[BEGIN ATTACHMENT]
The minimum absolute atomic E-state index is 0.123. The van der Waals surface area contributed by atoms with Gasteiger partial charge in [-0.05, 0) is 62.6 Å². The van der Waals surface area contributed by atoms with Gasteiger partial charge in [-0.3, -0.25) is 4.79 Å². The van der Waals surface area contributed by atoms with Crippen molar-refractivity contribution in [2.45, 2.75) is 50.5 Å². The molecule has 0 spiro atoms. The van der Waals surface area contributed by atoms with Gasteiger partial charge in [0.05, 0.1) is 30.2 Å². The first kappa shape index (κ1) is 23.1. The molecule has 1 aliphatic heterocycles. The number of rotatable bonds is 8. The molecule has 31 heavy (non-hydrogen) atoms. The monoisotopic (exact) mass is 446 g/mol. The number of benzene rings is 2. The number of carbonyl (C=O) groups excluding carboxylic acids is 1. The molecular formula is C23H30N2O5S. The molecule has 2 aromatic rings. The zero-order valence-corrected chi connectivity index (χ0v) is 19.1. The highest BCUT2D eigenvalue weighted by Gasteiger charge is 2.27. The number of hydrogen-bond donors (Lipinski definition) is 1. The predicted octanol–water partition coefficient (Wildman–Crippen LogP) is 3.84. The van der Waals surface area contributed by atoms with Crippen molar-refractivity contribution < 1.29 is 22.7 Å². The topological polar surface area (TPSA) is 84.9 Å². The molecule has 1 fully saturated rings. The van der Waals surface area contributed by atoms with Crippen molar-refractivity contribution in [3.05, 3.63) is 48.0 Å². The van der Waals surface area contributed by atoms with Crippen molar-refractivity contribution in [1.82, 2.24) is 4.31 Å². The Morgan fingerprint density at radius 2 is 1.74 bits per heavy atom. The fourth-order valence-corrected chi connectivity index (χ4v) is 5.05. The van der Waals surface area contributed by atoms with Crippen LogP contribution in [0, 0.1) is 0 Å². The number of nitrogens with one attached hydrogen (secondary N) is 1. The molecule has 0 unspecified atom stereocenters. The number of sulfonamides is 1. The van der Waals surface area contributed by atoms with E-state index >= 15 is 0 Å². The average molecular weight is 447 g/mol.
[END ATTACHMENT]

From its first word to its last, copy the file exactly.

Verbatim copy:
The minimum absolute atomic E-state index is 0.123. The van der Waals surface area contributed by atoms with Gasteiger partial charge in [-0.05, 0) is 62.6 Å². The van der Waals surface area contributed by atoms with Gasteiger partial charge in [-0.3, -0.25) is 4.79 Å². The van der Waals surface area contributed by atoms with Crippen molar-refractivity contribution in [2.45, 2.75) is 50.5 Å². The molecule has 0 spiro atoms. The van der Waals surface area contributed by atoms with Gasteiger partial charge in [0.05, 0.1) is 30.2 Å². The first kappa shape index (κ1) is 23.1. The molecule has 1 aliphatic heterocycles. The number of rotatable bonds is 8. The molecule has 31 heavy (non-hydrogen) atoms. The monoisotopic (exact) mass is 446 g/mol. The number of benzene rings is 2. The number of carbonyl (C=O) groups excluding carboxylic acids is 1. The molecular formula is C23H30N2O5S. The molecule has 2 aromatic rings. The zero-order valence-corrected chi connectivity index (χ0v) is 19.1. The highest BCUT2D eigenvalue weighted by Gasteiger charge is 2.27. The number of hydrogen-bond donors (Lipinski definition) is 1. The predicted octanol–water partition coefficient (Wildman–Crippen LogP) is 3.84. The van der Waals surface area contributed by atoms with Crippen molar-refractivity contribution < 1.29 is 22.7 Å². The topological polar surface area (TPSA) is 84.9 Å². The molecule has 1 fully saturated rings. The van der Waals surface area contributed by atoms with Crippen molar-refractivity contribution in [3.05, 3.63) is 48.0 Å². The van der Waals surface area contributed by atoms with Crippen molar-refractivity contribution in [1.82, 2.24) is 4.31 Å². The Morgan fingerprint density at radius 2 is 1.74 bits per heavy atom. The fourth-order valence-corrected chi connectivity index (χ4v) is 5.05. The van der Waals surface area contributed by atoms with Crippen LogP contribution in [0, 0.1) is 0 Å². The number of nitrogens with one attached hydrogen (secondary N) is 1. The molecule has 0 unspecified atom stereocenters. The number of sulfonamides is 1. The van der Waals surface area contributed by atoms with E-state index >= 15 is 0 Å². The average molecular weight is 447 g/mol.